The Iranian Horn Blames Babylon the Great

Iran Blames US for Stalled Nuclear Talks

London – Tehran – Asharq Al-Awsat

Monday, 20 June, 2022 – 10:30 

Monday, 20 June, 2022 – 08:00 

An Iranian follows the fluctuations of currency rates in front of a money exchange shop in the capital, Tehran, last Wednesday (AFP)

Faced with soaring inflation, Iranians renewed protests and gatherings denouncing deteriorating living conditions at a time when the government of President Ebrahim Raisi insists on pushing onwards with plans to stop subsidizing basic commodities.

Retirees and pensioners of the Social Security Organization took to the streets again on Saturday.

Protesters in the city of Kermanshah demonstrated against reduced access to food while business owners in the Ahwaz city called on “incompetent” officials to resign.

According to video footage shared on social media, many chanted anti-government slogans on the first anniversary of Raisi’s victory in the presidential elections, which had witnessed the lowest turnout since the 1979 revolution.

Most slogans raised by demonstrators questioned Raisi’s ability in running the government and predicted that his administration would end within days.

The chants also denounced the failure of officials to fulfill promises and accused the government and parliament alike of ignoring worsening conditions of the people.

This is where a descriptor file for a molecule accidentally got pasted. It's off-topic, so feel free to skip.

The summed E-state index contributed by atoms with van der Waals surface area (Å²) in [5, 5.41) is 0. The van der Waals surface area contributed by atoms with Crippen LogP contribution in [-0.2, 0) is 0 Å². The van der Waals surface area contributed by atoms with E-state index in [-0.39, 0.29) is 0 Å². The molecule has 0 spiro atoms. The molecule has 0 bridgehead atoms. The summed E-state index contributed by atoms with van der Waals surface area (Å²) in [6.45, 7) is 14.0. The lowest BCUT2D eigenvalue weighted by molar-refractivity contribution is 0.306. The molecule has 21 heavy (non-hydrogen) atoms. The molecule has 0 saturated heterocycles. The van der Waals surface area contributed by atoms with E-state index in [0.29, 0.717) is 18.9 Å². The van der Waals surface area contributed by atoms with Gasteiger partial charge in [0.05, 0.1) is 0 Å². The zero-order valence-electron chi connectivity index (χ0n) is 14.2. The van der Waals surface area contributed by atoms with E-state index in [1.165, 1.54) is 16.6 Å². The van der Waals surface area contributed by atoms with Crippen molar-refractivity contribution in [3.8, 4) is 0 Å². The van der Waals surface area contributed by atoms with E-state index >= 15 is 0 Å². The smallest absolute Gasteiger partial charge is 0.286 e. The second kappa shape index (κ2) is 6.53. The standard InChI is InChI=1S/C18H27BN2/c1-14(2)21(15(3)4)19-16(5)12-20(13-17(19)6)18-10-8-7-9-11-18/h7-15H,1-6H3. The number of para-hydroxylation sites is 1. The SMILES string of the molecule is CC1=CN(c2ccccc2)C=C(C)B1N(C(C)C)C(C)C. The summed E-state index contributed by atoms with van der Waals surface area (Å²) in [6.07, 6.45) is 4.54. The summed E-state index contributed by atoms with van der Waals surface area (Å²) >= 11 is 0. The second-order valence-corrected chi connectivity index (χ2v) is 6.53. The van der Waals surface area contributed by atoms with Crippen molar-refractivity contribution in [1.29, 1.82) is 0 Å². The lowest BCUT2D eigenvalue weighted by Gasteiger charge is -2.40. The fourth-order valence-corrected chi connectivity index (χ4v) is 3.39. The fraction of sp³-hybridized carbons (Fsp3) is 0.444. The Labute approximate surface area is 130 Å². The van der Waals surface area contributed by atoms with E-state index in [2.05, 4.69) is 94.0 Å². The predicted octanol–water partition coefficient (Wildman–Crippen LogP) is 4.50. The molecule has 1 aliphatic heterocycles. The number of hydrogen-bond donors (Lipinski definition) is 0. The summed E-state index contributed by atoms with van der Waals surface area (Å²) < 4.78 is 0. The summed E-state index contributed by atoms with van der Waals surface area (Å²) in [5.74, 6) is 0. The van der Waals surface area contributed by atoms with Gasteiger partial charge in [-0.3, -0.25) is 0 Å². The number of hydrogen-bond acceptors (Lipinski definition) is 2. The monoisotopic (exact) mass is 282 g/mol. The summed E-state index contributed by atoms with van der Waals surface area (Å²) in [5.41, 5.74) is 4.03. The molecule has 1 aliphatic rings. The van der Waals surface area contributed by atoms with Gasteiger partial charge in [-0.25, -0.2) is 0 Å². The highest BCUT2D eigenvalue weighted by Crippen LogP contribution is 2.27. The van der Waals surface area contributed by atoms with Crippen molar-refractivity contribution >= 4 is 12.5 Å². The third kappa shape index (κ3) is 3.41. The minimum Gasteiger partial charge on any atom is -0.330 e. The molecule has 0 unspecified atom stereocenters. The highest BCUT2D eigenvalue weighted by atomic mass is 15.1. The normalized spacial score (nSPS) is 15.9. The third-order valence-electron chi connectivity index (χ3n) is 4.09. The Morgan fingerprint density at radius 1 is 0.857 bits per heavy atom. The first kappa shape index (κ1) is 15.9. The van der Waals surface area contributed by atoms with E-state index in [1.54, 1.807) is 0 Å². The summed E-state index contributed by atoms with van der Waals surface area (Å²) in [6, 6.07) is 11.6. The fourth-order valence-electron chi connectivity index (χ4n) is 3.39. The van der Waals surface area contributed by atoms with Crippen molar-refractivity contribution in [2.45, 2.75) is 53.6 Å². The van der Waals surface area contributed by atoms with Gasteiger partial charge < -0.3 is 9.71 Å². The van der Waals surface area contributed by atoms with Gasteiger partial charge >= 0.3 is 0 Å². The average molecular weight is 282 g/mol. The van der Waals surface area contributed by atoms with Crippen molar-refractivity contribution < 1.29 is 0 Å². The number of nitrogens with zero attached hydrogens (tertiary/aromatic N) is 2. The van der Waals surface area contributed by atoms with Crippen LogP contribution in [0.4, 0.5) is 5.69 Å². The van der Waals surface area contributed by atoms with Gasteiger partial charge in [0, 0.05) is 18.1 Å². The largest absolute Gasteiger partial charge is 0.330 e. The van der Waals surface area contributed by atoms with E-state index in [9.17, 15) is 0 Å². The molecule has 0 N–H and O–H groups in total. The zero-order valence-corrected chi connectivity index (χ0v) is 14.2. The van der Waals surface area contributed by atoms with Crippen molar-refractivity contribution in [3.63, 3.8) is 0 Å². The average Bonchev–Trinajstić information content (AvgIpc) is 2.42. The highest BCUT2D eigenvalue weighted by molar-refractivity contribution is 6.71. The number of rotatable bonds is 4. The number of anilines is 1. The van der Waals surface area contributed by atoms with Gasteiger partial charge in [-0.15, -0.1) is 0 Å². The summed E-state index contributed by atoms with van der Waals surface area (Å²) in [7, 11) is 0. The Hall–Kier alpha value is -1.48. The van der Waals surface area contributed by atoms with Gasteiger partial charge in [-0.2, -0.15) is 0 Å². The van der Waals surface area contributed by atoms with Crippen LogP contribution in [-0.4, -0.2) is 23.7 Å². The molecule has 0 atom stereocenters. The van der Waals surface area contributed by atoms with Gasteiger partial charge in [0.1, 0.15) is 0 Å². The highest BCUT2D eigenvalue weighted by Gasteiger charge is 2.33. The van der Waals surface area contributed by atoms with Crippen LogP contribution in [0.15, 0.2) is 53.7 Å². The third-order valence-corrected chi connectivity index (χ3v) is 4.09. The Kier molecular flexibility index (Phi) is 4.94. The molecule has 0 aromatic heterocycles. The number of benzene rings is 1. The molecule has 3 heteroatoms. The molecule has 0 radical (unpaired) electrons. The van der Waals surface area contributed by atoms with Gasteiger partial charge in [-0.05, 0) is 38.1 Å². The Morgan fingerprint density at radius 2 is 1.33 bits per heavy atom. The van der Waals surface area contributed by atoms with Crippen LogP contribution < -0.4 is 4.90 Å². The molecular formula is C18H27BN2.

The new wave of protests is hitting Iran amid fading hopes for a nuclear agreement coming to fruition in Vienna, where negotiations faltered at the beginning of March.

For months now, professionals from different sectors have been demanding raising wages and adjusting pensions to account for ongoing inflation.

Security forces arrested several teachers and workers, according to the private unions organizing the protests.

The authorities released a number of them on bail.

For years, Iranians have been suffering from a severe economic and living crisis. This is mainly due to the isolation of the Iranian economy, which is based on selling oil away from global markets.

Middle class protests erupted at the end of December 2017, after the government of former President Hassan Rouhani raised the price of the dollar in local markets to compensate for the budget deficit.

About half of Iran’s population of about 82 million lives below the poverty line.

Moreover, unofficial estimates put the unemployment rate well above the official rate of 11%.

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